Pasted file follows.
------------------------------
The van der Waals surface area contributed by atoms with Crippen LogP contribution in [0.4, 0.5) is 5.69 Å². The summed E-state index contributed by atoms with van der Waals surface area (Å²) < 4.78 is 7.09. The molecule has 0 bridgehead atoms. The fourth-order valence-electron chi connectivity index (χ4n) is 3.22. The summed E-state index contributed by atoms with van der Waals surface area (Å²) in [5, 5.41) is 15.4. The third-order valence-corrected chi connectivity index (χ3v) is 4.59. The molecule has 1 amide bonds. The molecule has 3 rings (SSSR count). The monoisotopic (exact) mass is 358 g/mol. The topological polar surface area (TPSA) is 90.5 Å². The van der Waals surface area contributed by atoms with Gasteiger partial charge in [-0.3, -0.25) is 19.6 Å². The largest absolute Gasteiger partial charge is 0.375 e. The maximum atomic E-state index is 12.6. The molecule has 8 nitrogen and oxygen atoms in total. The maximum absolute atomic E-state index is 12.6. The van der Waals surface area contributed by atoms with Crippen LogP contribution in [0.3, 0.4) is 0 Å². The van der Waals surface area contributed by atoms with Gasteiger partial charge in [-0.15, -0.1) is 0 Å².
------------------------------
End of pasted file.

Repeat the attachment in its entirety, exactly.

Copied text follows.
The van der Waals surface area contributed by atoms with Crippen LogP contribution in [0.4, 0.5) is 5.69 Å². The summed E-state index contributed by atoms with van der Waals surface area (Å²) < 4.78 is 7.09. The molecule has 0 bridgehead atoms. The fourth-order valence-electron chi connectivity index (χ4n) is 3.22. The summed E-state index contributed by atoms with van der Waals surface area (Å²) in [5, 5.41) is 15.4. The third-order valence-corrected chi connectivity index (χ3v) is 4.59. The molecule has 1 amide bonds. The molecule has 3 rings (SSSR count). The monoisotopic (exact) mass is 358 g/mol. The topological polar surface area (TPSA) is 90.5 Å². The van der Waals surface area contributed by atoms with Gasteiger partial charge in [-0.3, -0.25) is 19.6 Å². The largest absolute Gasteiger partial charge is 0.375 e. The maximum atomic E-state index is 12.6. The molecule has 8 nitrogen and oxygen atoms in total. The maximum absolute atomic E-state index is 12.6. The van der Waals surface area contributed by atoms with Crippen LogP contribution in [0.3, 0.4) is 0 Å². The van der Waals surface area contributed by atoms with Gasteiger partial charge in [-0.15, -0.1) is 0 Å².